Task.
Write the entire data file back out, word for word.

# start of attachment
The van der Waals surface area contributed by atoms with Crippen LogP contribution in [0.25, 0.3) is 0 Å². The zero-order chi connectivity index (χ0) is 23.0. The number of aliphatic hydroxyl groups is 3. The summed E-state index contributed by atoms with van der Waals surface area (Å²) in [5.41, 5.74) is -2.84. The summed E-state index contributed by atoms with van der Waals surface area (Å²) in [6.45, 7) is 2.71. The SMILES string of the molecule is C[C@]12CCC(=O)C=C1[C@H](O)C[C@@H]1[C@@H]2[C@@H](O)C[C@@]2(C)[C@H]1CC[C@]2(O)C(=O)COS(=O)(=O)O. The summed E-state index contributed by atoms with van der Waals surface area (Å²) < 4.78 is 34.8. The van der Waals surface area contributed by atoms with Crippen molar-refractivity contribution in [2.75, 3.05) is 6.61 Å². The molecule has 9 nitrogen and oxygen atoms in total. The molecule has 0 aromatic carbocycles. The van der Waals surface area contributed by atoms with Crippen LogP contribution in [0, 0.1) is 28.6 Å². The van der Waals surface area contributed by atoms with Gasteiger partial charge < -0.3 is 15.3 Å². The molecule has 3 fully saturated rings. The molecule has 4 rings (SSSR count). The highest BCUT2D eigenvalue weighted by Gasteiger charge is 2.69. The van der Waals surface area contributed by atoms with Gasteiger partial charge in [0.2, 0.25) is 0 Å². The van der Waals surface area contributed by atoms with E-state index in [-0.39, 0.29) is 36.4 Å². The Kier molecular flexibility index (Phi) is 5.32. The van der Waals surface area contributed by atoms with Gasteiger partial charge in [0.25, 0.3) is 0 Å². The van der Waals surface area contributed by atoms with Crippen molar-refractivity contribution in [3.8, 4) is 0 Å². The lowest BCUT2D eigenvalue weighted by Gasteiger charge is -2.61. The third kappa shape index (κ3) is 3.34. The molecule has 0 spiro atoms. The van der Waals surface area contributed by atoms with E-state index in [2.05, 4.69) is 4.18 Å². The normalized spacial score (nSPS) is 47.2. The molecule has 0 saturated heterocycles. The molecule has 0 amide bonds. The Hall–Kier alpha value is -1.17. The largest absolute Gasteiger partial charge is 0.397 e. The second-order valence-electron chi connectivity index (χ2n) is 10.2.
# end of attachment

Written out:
The van der Waals surface area contributed by atoms with Crippen LogP contribution in [0.25, 0.3) is 0 Å². The zero-order chi connectivity index (χ0) is 23.0. The number of aliphatic hydroxyl groups is 3. The summed E-state index contributed by atoms with van der Waals surface area (Å²) in [5.41, 5.74) is -2.84. The summed E-state index contributed by atoms with van der Waals surface area (Å²) in [6.45, 7) is 2.71. The SMILES string of the molecule is C[C@]12CCC(=O)C=C1[C@H](O)C[C@@H]1[C@@H]2[C@@H](O)C[C@@]2(C)[C@H]1CC[C@]2(O)C(=O)COS(=O)(=O)O. The summed E-state index contributed by atoms with van der Waals surface area (Å²) < 4.78 is 34.8. The van der Waals surface area contributed by atoms with Crippen molar-refractivity contribution in [2.75, 3.05) is 6.61 Å². The molecule has 9 nitrogen and oxygen atoms in total. The molecule has 0 aromatic carbocycles. The van der Waals surface area contributed by atoms with Crippen LogP contribution in [0, 0.1) is 28.6 Å². The van der Waals surface area contributed by atoms with Gasteiger partial charge < -0.3 is 15.3 Å². The molecule has 3 fully saturated rings. The molecule has 4 rings (SSSR count). The highest BCUT2D eigenvalue weighted by Gasteiger charge is 2.69. The van der Waals surface area contributed by atoms with Gasteiger partial charge in [0.2, 0.25) is 0 Å². The van der Waals surface area contributed by atoms with E-state index in [-0.39, 0.29) is 36.4 Å². The Kier molecular flexibility index (Phi) is 5.32. The van der Waals surface area contributed by atoms with Gasteiger partial charge in [0.25, 0.3) is 0 Å². The van der Waals surface area contributed by atoms with Crippen molar-refractivity contribution in [3.8, 4) is 0 Å². The lowest BCUT2D eigenvalue weighted by Gasteiger charge is -2.61. The third kappa shape index (κ3) is 3.34. The molecule has 0 spiro atoms. The van der Waals surface area contributed by atoms with E-state index in [2.05, 4.69) is 4.18 Å². The normalized spacial score (nSPS) is 47.2. The molecule has 0 saturated heterocycles. The molecule has 0 amide bonds. The Hall–Kier alpha value is -1.17. The largest absolute Gasteiger partial charge is 0.397 e. The second-order valence-electron chi connectivity index (χ2n) is 10.2.